Jihadi suspects will be stripped of their passports, says PM
unveiling new measures designed to fill “gaps in our armoury”.
Intelligence and security service chiefs estimate that at least 500 British citizens have gone to fight in Syria and possibly Iraq.
The Prime Minister told a press conference in Downing Street: “What we are facing in Iraq now with the Islamic State is a greater threat to our security than we have ever seen.”
The barbaric beheading of American journalist James Foley by Islamists – including a fanatic thought to be British – was “clear evidence” that the threat could not be ignored.
Mr Cameron said: “In Afghanistan the Taliban were prepared to play host to Al Qaeda, the terrorist organisation.
“With the IS we are facing a terrorist organisation not being hosted in a country but seeking to establish and then violently expand its own terrorist state.
“With designs on expanding to Jordan, Lebanon, right up to the Turkish border, we could be facing a terrorist state on the shores of the Mediterranean and bordering a Nato member.”
The Joint Terrorism Analysis Centre, a group of experts at MI5, raised the terror threat level following fears that British jihadists are returning from Syria and Iraq to carry out atrocities here at home.
Home Secretary Theresa May said the move meant a terrorist attack in the UK was “highly likely” but insisted she had not received intelligence about any specific incident.
She said: “The threat level increase is related to developments in Syria and Iraq where terrorist groups are planning attacks against the West.”
Westminster insiders were yesterday speculating that the Government’s terrorism investigation and prevention measures could be strengthened to put tougher restrictions on terrorist suspects.
Some MPs are pressing for the socalled “control orders” introduced by the previous Labour government but replaced by the Coalition to be revived.
David Anderson QC, the Government’s independent reviewer of terrorism legislation, said the terrorist threat to the UK had been gradually building over the summer.
He said: “I was certainly aware it has been inching up in recent months.
“I wasn’t surprised by the decision to raise the threat.”
Mr Anderson pointed out that 1,800 people are thought to have been killed by terrorists in the Middle East in the past year.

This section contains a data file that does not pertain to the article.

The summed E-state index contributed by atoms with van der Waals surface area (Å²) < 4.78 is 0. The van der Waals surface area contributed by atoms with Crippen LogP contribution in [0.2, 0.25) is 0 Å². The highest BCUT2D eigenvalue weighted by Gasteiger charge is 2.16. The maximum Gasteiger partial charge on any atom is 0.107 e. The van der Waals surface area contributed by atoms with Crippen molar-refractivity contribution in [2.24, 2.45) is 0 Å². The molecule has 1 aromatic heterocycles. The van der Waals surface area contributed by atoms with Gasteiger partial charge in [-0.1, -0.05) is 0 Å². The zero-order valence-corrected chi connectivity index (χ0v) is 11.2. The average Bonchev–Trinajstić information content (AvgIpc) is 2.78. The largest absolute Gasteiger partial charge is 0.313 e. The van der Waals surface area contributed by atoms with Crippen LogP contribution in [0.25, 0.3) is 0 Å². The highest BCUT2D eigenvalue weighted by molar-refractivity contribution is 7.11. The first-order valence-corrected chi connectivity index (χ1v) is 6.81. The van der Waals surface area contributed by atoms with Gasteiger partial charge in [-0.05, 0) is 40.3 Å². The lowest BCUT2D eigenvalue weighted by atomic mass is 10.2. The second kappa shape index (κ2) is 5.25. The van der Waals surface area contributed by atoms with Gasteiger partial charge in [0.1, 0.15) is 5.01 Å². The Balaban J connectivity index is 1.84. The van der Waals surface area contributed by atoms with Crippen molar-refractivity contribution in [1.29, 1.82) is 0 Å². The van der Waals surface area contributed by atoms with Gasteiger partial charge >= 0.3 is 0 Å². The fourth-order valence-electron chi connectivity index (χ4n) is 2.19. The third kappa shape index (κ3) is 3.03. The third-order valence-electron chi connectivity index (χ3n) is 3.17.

He said: “What is happening in the Middle East is very worrying.”
Shadow Home Secretary Yvette Cooper said Labour would support legislation to crack down on suspected terrorists and urged ministers to consider reviving full control orders. At a Downing Street press conference, Mr Cameron added: “My first priority as Prime Minister is to make sure we do everything possible to keep our people safe.
“The ambition to create an extremist caliphate in the heart of Iraq and Syria is a threat to our own security here in the UK.
“The terrorist threat was not created by the Iraq war 10 years ago. It existed even before the horrific attacks on 9/11, themselves some time before the war.
“This threat cannot be solved simply by dealing with perceived grievances over Western foreign policy. Nor can it be dealt with by addressing poverty, dictatorship or instability in the region – as important as these things are.
“The root cause of this threat to our security is quite clear. It is a poisonous ideology of Islamist extremism that is condemned by all faiths and faith leaders.”
Mr Cameron will press other European Union leaders for tougher action to track suspected jihadists during talks at a summit in Brussels today.
Mr Cameron said the Government was taking a “tough, intelligent, patient and comprehensive approach” to the issues.
He stressed that there had already been significant steps, including making it easier to seize passports of suspected British jihadists, and emergency legislation to make communications data available to police and security services was “already delivering results”.
But he warned that combating the extremist ideology would take “years and probably decades”.
The Prime Minister also insisted that military action should not be ruled out completely, saying that “learning the lessons of the past does not mean there is not a place for our military”.
Britain’s official terrorist threat was last raised to “severe” in 2010 but reduced the following year.
It was also at that level between 2006 and 2009.
Mr Cameron: ‘Tough approach’